Now that I have had fun playing with basic decoder settings, loco control and sound, it is time to complete some track laying, wire it and provide switch machines!

Saturday, January 12, 2013


With the distractions and diversions of the Holidays behind us, my focus has returned to railroad construction.  Fabricating another seven turnouts was high on my list, allowing me to expand track laying through Westfir into Oakridge.  An assembly line was in order.  Eli Whitney and Henry Ford would be proud as I fabricated multiple parts  (frogs, points, stock rails) and then assembled these pieces into full turnouts.  I am coming up the learning curve on turnout fabrication using Fast Tracks™ jigs and tools (http://www.handlaidtrack.com/), so my time per turnout is coming down rapidly.  Those seven turnouts were built over the past two days. 

Seven new turnouts, ready to be glued to their QuickSticks™ ties.  Also shown are additional parts for a frog, points, and guard rails.

An important part of the learning process is figuring out what clamps to use and where (and when) to place them.   Also important is the development of additional tools, fixtures or jigs.  I alluded to one in the previous post on forming track.  Here is a close-up of the simple jig I created to hold a tie while filing insulation gaps.  This is simply a styrene base with a pair of .040x.060” strips flanking the tie.  A few marks help with common notch locations such as the pair of notches on the throw-bar illustrated in the image.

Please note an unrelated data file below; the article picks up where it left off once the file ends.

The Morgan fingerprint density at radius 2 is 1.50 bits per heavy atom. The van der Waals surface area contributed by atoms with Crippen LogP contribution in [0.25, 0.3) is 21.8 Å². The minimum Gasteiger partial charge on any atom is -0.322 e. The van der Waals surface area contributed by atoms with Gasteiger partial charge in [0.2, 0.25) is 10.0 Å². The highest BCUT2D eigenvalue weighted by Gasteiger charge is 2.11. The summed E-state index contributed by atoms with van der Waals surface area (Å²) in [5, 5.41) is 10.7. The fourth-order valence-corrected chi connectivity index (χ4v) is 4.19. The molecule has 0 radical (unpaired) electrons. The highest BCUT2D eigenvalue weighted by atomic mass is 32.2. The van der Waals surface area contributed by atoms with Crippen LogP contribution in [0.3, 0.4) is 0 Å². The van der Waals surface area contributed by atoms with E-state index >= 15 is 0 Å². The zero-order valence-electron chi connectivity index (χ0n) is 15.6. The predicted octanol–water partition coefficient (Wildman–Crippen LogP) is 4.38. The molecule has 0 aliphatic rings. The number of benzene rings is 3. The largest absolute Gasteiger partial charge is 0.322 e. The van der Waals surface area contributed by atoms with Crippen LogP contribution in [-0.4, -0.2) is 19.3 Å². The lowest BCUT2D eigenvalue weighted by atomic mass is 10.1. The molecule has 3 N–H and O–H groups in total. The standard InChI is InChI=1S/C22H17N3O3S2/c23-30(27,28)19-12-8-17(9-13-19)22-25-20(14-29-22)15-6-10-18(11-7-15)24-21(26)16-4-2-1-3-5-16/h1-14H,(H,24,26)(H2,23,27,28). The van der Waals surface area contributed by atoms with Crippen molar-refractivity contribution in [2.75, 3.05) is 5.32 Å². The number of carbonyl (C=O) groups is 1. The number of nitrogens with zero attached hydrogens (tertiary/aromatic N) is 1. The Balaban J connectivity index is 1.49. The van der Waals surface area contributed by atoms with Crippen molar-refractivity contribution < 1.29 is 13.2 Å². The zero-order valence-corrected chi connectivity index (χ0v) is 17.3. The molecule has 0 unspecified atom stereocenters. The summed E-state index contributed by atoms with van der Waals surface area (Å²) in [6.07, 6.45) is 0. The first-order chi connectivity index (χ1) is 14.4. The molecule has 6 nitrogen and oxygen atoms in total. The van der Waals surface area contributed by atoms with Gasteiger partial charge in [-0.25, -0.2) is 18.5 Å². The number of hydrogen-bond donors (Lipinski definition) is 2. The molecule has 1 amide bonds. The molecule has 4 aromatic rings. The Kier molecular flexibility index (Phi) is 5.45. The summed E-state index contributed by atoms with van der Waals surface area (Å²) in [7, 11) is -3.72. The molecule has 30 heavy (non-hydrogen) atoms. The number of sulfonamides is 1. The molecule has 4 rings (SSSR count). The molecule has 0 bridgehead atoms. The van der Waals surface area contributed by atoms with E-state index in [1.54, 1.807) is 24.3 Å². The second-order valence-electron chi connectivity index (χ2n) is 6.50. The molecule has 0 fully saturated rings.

Tie holding jig for insulation notch filing.

I am quite pleased with the Fast Tracks™ system and with the range of tools they provide.  I elected to purchase new files from Fast Tracks™, figuring most of my files have suffered long years of use and abuse.  Further, the turnouts being built are critical parts of the railroad—nothing but the finest for them!  I am very happy with this decision, as it netted me excellent tools, well suited to the tasks fabrication required.   They will be amortized over the roughly sixty #8 turnouts I must build for the SP Cascade Line.  The triangular file illustrated with the tie notch tool is a good example of a tool perfectly suited to the task.  Another is the point file (from old automotive distributor point filing).  The one Fast Tracks™ provides is good as a file, and even more, forms a perfect HO-scale flange-way!  As I have stated previously, I am a very satisfied customer!